Certain steel products Vietnam is selling to the U.S. are being produced from Chinese materials, the U.S. Department of Commerce said in a statement late Tuesday.
American steelmakers complained last year that Chinese companies appeared to be avoiding huge tariffs by diverting products to Vietnam for “minor processing” before they were shipped to the U.S.
The Commerce Department took up the case in November. It hit Vietnam on Tuesday with duties of more than 500% on cold-rolled steel that’s based on Chinese materials and over 200% on corrosion-resistant steel with similar origins.
Steel has for years been a major point of trade friction between the U.S. and China, the world’s biggest producer of the metal.
American and European steelmakers have accused China of dumping its unwanted metal on other markets, pushing down prices, forcing rivals to close their plants and killing thousands of jobs.
U.S. Steel said the move “represents a critical step to shutting down one of the many paths used to flood the U.S. with dumped and subsidized steel.”
“This decision presents an encouraging sign for the steel industry and should put other countries and companies on notice that their cheating will no longer be tolerated,” the company said in a statement.
Beijing has defended itself, saying overcapacity is a global problem brought on by weaker demand.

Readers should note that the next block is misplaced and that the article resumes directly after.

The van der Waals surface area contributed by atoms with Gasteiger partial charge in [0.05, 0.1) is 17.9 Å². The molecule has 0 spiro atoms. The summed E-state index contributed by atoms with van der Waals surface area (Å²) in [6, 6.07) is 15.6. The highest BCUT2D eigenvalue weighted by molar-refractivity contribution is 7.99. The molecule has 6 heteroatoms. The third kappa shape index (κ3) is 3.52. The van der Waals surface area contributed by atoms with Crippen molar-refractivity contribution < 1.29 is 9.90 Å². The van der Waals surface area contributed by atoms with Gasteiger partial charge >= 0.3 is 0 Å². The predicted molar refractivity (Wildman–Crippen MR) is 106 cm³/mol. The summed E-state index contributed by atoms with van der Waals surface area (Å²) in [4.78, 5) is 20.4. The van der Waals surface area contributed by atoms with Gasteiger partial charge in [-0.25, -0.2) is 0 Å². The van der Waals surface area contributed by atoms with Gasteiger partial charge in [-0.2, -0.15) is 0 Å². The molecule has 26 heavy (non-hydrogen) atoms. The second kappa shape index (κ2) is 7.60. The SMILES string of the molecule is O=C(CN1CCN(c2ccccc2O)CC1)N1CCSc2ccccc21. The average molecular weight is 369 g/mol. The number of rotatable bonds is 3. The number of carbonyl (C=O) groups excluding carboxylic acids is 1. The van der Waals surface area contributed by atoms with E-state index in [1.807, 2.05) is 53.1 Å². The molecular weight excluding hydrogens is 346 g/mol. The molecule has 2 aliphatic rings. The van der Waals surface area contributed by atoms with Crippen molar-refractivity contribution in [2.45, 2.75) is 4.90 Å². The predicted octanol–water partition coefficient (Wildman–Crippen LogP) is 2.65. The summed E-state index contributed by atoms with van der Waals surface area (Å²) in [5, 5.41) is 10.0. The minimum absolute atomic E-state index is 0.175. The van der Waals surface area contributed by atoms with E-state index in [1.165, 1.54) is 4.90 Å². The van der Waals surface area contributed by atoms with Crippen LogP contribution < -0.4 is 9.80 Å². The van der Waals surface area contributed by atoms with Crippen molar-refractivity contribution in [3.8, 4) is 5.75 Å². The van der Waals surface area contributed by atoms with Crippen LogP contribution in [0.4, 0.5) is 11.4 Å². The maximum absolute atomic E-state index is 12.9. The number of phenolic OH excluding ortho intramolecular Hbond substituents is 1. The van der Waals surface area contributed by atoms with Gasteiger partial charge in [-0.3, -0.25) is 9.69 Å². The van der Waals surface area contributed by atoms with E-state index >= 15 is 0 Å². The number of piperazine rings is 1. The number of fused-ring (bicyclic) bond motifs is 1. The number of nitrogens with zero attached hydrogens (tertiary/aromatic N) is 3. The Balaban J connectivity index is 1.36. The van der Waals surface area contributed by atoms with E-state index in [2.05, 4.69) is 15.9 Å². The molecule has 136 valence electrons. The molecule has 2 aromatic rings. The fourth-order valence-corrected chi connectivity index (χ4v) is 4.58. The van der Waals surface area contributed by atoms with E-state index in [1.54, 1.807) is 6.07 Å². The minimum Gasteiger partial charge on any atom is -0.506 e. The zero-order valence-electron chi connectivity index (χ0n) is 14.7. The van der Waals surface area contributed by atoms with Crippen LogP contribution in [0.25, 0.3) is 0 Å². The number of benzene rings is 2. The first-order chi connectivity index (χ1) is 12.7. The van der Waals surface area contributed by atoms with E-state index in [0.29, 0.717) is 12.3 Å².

The Chinese and Vietnamese governments didn’t immediately respond to requests for comment Wednesday.
Last month, a European Union agency said it had also found that Chinese steel was being rerouted through Vietnam to evade tariffs, according to Reuters.
President Trump has criticized China in the past over steel, accusing it of cheating on prices. But his administration hasn’t yet announced the results of a separate investigation into whether shipments of steel from other countries pose a risk to national security.
Commerce Secretary Wilbur Ross had said his team would announce its findings, which could result in big tariffs, by the end of June. But Trump told The Wall Street Journal in July that he wanted to tackle several other big goals, including passing tax cuts, before he returned to the investigation.
The U.S. Commerce Department said Tuesday that it would make its final ruling on the Vietnam steel case in February.